VLADIMIR CHIRINCIUC (Republic of Moldova) thanked the delegation of Rwanda for its constructive participation in the Universal Periodic Review process and for the additional information they supplied today. The Universal Periodic Review of Rwanda had allowed the Moldovan delegation as well as other interested delegations to have a dialogue with the representatives of the Rwandan Government with respect to the challenges that their country faced in the field of human rights and to formulate appropriate recommendations. The Republic of Moldova noted that Rwanda accepted many of the recommendations put to it, including two recommendations from the Republic of Moldova on women’s rights and domestic violence and speeding up the process of legal reform. This showed Rwanda’s engagement with the Universal Periodic Review process. The Republic of Moldova was encouraged by the determination of the Rwandan Government to pursue efforts to strengthen democratic society and to accept many of the recommendations.

BEATRICE IKEKU-THOMAS (Nigeria) said Nigeria thanked the Government of Rwanda for its commitments and efforts in the promotion and protection of rights of its citizens. Nigeria was encouraged by the acceptance of most of the recommendations by Rwanda, which was reflective of the commitment of the Government to engage with the human rights system, regardless of numerous challenges experienced. Nigeria encouraged Rwanda not to relent in its efforts but to see to the implementation of the recommendations accepted towards the realisation of the human rights of its people and the attainment of its Millennium Development Goals. Nigeria then called on the international community to render all the needed assistance to Rwanda in this regard.

MOUHAMADOU LAMINE THIAW (Senegal) said Senegal appreciated the spirit of openness and dialogue with which the Rwandan delegation engaged in the process of the Universal Periodic Review. It was in that spirit that Rwanda had accepted many of the recommendations, especially as they related to women and children and improving the quality of life of its population. The implementation of the recommendations, along with efforts already accomplished in terms of socio-economic issues, would bring Rwanda closer to achieving its Millennium Development Goals. Senegal noted with interest the clarifications and complementary information provided by Rwanda, including the information related to the fight against all forms of discrimination. The delegation of Senegal wished the Government of Rwanda success in the process of the Universal Periodic Review and in achieving its development goals.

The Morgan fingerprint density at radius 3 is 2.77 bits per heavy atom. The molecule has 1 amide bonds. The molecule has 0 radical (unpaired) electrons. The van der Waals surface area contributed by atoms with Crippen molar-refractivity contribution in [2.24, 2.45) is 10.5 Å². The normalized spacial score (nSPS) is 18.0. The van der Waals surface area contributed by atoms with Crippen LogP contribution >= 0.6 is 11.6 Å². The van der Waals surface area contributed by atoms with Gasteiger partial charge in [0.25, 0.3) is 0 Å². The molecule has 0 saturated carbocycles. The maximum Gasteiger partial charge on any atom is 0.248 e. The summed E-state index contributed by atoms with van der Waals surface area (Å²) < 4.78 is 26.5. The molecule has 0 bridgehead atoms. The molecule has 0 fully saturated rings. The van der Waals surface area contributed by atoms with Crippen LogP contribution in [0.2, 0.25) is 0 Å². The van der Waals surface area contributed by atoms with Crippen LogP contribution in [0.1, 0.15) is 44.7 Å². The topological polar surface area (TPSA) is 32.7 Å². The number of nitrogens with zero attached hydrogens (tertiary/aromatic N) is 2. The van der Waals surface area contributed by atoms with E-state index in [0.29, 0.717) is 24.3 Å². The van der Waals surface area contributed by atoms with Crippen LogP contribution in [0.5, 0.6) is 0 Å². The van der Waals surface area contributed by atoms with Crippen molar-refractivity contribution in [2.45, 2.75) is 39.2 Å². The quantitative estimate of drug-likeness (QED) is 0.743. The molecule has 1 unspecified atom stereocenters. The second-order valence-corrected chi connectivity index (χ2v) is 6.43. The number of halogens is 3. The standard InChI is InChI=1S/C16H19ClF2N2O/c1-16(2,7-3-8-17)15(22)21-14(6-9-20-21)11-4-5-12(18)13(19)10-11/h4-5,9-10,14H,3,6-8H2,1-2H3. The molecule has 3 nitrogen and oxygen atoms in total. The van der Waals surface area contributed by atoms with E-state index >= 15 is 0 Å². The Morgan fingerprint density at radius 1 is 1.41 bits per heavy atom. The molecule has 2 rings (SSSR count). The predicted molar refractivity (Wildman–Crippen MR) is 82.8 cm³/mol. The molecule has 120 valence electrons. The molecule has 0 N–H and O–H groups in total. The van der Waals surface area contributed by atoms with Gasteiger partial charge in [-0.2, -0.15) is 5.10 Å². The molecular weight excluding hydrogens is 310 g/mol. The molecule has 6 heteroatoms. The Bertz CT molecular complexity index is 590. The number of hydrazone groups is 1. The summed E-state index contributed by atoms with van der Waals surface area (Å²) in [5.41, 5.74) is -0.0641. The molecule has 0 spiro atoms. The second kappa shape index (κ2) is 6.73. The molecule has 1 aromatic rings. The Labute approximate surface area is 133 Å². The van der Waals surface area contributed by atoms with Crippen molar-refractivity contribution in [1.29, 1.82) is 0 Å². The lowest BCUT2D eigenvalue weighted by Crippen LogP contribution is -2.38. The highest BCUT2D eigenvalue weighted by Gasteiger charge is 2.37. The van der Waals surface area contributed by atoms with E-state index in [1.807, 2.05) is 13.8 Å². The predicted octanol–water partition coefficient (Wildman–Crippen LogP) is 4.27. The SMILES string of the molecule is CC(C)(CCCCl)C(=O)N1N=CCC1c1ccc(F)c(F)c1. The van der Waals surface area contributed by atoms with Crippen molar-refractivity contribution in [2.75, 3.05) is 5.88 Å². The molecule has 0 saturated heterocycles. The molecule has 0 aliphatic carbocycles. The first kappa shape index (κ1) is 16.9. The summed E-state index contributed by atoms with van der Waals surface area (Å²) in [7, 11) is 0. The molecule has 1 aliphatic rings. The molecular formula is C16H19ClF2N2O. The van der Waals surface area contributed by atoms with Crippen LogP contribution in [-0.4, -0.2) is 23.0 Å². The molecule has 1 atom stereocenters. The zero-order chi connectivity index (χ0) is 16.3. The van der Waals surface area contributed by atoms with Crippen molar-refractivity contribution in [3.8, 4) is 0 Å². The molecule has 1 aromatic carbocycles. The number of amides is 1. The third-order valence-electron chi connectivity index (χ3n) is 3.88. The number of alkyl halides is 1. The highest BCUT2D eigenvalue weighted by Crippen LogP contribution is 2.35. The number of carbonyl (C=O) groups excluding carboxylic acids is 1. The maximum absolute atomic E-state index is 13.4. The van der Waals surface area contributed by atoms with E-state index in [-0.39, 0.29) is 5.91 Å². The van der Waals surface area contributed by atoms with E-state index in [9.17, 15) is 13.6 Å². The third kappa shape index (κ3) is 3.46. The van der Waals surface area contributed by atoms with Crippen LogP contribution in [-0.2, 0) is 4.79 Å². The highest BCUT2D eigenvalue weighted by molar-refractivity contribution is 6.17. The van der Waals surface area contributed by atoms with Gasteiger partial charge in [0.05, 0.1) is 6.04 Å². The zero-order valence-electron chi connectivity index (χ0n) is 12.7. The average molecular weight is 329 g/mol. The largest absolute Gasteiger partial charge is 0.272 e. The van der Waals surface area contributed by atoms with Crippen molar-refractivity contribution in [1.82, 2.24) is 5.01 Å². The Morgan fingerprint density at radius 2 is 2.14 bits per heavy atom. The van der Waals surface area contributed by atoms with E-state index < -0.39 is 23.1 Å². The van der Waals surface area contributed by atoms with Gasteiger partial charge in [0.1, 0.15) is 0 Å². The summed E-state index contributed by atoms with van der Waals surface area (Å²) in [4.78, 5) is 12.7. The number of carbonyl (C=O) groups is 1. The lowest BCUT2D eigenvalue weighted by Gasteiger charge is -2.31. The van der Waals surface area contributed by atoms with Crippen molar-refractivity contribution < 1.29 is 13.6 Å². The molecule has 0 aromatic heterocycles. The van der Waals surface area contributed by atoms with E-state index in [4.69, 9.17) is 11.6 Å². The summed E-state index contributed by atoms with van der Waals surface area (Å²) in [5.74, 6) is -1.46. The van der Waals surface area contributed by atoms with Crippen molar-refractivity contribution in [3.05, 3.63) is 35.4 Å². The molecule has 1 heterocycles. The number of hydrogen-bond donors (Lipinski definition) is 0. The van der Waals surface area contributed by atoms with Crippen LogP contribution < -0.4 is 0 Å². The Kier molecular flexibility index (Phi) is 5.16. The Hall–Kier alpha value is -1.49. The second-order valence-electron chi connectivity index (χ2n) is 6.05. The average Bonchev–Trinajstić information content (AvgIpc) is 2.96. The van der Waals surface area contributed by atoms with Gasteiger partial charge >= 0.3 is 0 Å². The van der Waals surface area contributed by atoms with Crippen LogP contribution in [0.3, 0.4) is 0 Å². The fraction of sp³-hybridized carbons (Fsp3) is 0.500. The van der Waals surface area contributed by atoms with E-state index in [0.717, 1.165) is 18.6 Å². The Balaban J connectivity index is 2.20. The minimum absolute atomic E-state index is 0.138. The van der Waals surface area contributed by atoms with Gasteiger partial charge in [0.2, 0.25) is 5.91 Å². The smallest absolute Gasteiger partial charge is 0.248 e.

ROSSETTE NYIRINKINDI KATUNGYE (Uganda) congratulated the Government of Rwanda for participating in the Universal Periodic Review process, and Uganda was satisfied with the Rwandan delegation’s consideration of the recommendations made to them, particularly with the clarity given regarding their intended course of action in relation to each recommendation. The Ugandan delegation noted that almost 20 recommendations were already in the process of being implemented and that the Government of Rwanda had accepted almost all of the recommendations given to it. This was indicative of the State’s commitment to the full realization of universal human rights for its citizenry. Uganda also appreciated the reasons given for rejecting three of the recommendations. Uganda was pleased to learn that the Government of Rwanda supported the recommendation to provide basic education for all by 2015. In this regard, Uganda encouraged the Government to continue to give the implementation of this recommendation the priority it deserved.

PHILIPPE DAM, of Human Rights Watch, said that Human Rights Watch welcomed the outcome of the Universal Periodic Review of Rwanda, in particular its recommendations on freedom of expression, legal reforms and the independence of the judiciary. Human Rights Watch remained seriously concerned that freedom of expression was not respected in practice, as evidenced by recent cases of imprisonment and detention of journalists and leaders of opposition parties and lack of progress in the investigation into the murder of the Vice President of Democratic Green Party. Human Rights Watch welcomed the Government’s statement that the Government was reviewing the 2008 “genocide ideology law” and the 2009 media law and encouraged it to amend those laws as soon as possible. The Government should also ensure that the National Human Rights Commission refrained from interfering with the work of independent human rights organizations.

MARIANNE LILLIEBJERG, of Amnesty International, welcomed Rwanda’s support of the vast majority of the recommendations made during the review and urged Rwanda to publicly announce a timeframe for revising the Genocide Ideology Law and the 2009 Media Law. Amnesty International was concerned that authorities continued to use the law to prosecute those engaging in government criticism, including journalists. Amnesty International urged Rwanda to uphold its commitment to undertake credible investigations into reports of harassment of journalists and to prosecute where the evidence warranted. Amnesty International regretted the rejection of the recommendation to investigate cases of arbitrary arrest and detention, and enforced disappearances.